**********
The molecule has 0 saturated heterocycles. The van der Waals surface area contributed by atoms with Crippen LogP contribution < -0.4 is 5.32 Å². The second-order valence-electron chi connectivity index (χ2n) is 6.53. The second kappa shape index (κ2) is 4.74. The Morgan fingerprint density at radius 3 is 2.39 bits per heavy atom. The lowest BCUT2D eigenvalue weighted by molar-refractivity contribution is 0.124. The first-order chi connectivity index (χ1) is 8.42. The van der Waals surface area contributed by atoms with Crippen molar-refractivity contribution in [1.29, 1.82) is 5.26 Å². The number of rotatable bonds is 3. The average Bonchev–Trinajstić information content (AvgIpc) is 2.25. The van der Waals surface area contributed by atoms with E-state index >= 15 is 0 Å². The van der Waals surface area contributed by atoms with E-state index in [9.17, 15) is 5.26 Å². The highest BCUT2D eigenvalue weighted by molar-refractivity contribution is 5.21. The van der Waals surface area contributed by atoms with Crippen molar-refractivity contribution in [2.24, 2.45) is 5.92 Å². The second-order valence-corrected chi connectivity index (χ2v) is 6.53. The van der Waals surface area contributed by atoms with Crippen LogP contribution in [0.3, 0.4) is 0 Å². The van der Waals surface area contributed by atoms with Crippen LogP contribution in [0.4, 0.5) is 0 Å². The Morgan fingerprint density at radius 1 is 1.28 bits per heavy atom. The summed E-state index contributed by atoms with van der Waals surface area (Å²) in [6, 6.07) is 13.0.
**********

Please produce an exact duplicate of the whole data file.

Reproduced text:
The molecule has 0 saturated heterocycles. The van der Waals surface area contributed by atoms with Crippen LogP contribution < -0.4 is 5.32 Å². The second-order valence-electron chi connectivity index (χ2n) is 6.53. The second kappa shape index (κ2) is 4.74. The Morgan fingerprint density at radius 3 is 2.39 bits per heavy atom. The lowest BCUT2D eigenvalue weighted by molar-refractivity contribution is 0.124. The first-order chi connectivity index (χ1) is 8.42. The van der Waals surface area contributed by atoms with Crippen molar-refractivity contribution in [1.29, 1.82) is 5.26 Å². The number of rotatable bonds is 3. The average Bonchev–Trinajstić information content (AvgIpc) is 2.25. The van der Waals surface area contributed by atoms with E-state index >= 15 is 0 Å². The van der Waals surface area contributed by atoms with E-state index in [9.17, 15) is 5.26 Å². The highest BCUT2D eigenvalue weighted by molar-refractivity contribution is 5.21. The van der Waals surface area contributed by atoms with Crippen molar-refractivity contribution in [2.24, 2.45) is 5.92 Å². The second-order valence-corrected chi connectivity index (χ2v) is 6.53. The van der Waals surface area contributed by atoms with Crippen LogP contribution in [0.3, 0.4) is 0 Å². The van der Waals surface area contributed by atoms with Crippen LogP contribution in [0.4, 0.5) is 0 Å². The Morgan fingerprint density at radius 1 is 1.28 bits per heavy atom. The summed E-state index contributed by atoms with van der Waals surface area (Å²) in [6, 6.07) is 13.0.